Korea’s sa­mu­rai spirit

NT News - Motoring - - FRONT PAGE - COM­MENT By PAUL GOVER www.nt­news.com.au

JA­PANESE car com­pa­nies are in trou­ble and most of them don’t even know it.

They are caught in a vice that is chang­ing the rules in show­rooms glob­ally, but es­pe­cially in Aus­tralia. Korean brands are ris­ing fast and Euro­pean pres­tige com­pa­nies are drilling down, cre­at­ing large pres­sures in the mid­dle ground that has been a happy place for the Ja­panese for more than 30 years.

It’s good news for buy­ers, who will get more choice and bet­ter value at both ends, but the new rules will change the game for the Ja­panese.

Far too many Ja­panese car­mak­ers — Toy­ota and Honda, for sure— are also about to feel the ef­fect of their cost cut­ting through the GFC.

All of the ma­jor Ja­panese brands cut spend­ing and sev­eral can­celled new-model pro­grams and ur­gent update work to save money, leav­ing them with­out any­thing new to draw buy­ers.

Honda has the new Civic com­ing but not much else, Toy­ota has the new Camry this year but the FT-86 sports car is more than a year away, and even Suzuki is run­ning out of gun­pow­der af­ter the Kiza­shi and up­com­ing Swift.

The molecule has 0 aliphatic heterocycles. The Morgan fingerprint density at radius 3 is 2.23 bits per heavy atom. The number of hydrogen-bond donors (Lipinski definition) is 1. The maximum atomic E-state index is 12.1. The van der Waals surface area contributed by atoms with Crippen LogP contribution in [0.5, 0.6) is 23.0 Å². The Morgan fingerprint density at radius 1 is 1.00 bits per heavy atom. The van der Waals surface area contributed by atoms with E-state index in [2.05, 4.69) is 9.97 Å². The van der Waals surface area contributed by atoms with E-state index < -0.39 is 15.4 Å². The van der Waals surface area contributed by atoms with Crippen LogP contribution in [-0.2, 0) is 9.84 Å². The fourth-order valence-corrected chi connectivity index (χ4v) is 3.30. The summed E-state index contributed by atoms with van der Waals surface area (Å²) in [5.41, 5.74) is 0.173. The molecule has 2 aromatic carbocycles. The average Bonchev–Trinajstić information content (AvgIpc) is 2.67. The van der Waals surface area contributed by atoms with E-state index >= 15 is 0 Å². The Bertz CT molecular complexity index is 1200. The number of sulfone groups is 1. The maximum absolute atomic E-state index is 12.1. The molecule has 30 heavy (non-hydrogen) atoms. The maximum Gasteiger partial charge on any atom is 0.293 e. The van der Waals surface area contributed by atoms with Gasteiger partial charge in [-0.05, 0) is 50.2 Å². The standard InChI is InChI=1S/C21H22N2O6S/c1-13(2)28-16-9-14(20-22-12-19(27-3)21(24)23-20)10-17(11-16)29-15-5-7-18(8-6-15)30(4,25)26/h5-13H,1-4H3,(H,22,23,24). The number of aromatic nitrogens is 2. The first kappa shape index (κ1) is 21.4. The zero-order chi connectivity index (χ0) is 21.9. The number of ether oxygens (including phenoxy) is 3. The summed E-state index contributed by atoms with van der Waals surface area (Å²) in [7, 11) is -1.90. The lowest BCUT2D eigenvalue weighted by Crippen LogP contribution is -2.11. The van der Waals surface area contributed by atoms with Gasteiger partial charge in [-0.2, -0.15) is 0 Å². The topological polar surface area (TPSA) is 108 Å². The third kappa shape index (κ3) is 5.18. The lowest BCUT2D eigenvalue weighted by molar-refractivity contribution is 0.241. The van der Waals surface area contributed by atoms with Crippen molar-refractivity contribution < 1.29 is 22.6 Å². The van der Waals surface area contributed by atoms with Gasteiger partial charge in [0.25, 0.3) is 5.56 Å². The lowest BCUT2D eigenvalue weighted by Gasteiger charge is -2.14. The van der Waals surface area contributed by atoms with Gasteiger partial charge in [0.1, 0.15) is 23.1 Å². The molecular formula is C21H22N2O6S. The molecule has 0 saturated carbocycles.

In the op­po­si­tion camps, Hyundai and Kia are get­ting bet­ter with ev­ery new model — the Kia Op­tima is a Camry ri­val with more style and value from just $36,990 — and BMW, Audi and even Mercedes are com­ing down with a sub-1 Se­ries, the A1 and up­com­ing B-Class.

The Euro­peans are chas­ing more sales at ev­ery level and know there is de­mand they can tap with smaller cars that suit peo­ple down­siz­ing world­wide.

In Aus­tralia, they could even jump from a Com­modore or Fal­con into an A1 for city-first work.

But the chal­lenge is com­ing from the Kore­ans, as Kia showed with the Op­tima.

It’s do­ing a great job in tweak­ing Hyundai me­chan­i­cal parts into ve­hi­cles that peo­ple want, in­clud­ing the classy Sportage that was run­ner-up in last year’s Cars­guide Car of the Year con­test.

The things that once made Ja­panese cars so de­sir­able — cabin qual­ity, re­li­a­bil­ity and great air­con­di­tion­ing — are avail­able in Korean mod­els that cost less and have the ad­van­tage of five-year war­ranty.

In short, Korean com­pa­nies now make bet­ter-value Ja­panese cars than the Ja­panese do.

That means the Ja­panese brands need to find a point of dif­fer­ence, and a rea­son for peo­ple to buy, and fast.

Lots still won­der about the long-term ben­e­fit of buy­ing Korean, or re­mem­ber the days of a Hyundai Excel that was a dis­pos­able car, but things are chang­ing and chang­ing fast.

Korea has al­ready put a sword through Ja­pan’s elec­tron­ics busi­ness and the cars are next.

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